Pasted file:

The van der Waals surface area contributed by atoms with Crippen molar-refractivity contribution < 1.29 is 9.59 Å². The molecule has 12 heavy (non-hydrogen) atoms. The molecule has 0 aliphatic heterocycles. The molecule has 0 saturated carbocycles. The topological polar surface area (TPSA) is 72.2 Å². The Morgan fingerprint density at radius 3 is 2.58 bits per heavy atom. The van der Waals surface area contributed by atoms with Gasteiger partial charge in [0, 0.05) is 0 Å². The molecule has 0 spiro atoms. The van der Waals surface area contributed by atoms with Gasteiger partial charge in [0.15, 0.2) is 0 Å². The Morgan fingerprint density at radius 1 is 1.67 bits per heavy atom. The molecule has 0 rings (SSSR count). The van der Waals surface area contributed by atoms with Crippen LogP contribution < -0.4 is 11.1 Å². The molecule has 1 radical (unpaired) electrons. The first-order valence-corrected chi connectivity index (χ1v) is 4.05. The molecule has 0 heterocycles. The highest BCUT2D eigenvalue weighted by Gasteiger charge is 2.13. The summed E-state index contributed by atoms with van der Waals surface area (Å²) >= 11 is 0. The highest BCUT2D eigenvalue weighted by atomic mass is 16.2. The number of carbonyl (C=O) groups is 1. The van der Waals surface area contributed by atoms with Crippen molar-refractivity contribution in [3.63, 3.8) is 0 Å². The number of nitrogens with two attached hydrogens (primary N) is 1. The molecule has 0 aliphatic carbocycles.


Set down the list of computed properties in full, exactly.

The van der Waals surface area contributed by atoms with Crippen molar-refractivity contribution < 1.29 is 9.59 Å². The molecule has 12 heavy (non-hydrogen) atoms. The molecule has 0 aliphatic heterocycles. The molecule has 0 saturated carbocycles. The topological polar surface area (TPSA) is 72.2 Å². The Morgan fingerprint density at radius 3 is 2.58 bits per heavy atom. The van der Waals surface area contributed by atoms with Gasteiger partial charge in [0, 0.05) is 0 Å². The molecule has 0 spiro atoms. The van der Waals surface area contributed by atoms with Gasteiger partial charge in [0.15, 0.2) is 0 Å². The Morgan fingerprint density at radius 1 is 1.67 bits per heavy atom. The molecule has 0 rings (SSSR count). The van der Waals surface area contributed by atoms with Crippen LogP contribution < -0.4 is 11.1 Å². The molecule has 1 radical (unpaired) electrons. The first-order valence-corrected chi connectivity index (χ1v) is 4.05. The molecule has 0 heterocycles. The highest BCUT2D eigenvalue weighted by Gasteiger charge is 2.13. The summed E-state index contributed by atoms with van der Waals surface area (Å²) >= 11 is 0. The highest BCUT2D eigenvalue weighted by atomic mass is 16.2. The number of carbonyl (C=O) groups is 1. The van der Waals surface area contributed by atoms with Crippen molar-refractivity contribution in [3.63, 3.8) is 0 Å². The number of nitrogens with two attached hydrogens (primary N) is 1. The molecule has 0 aliphatic carbocycles.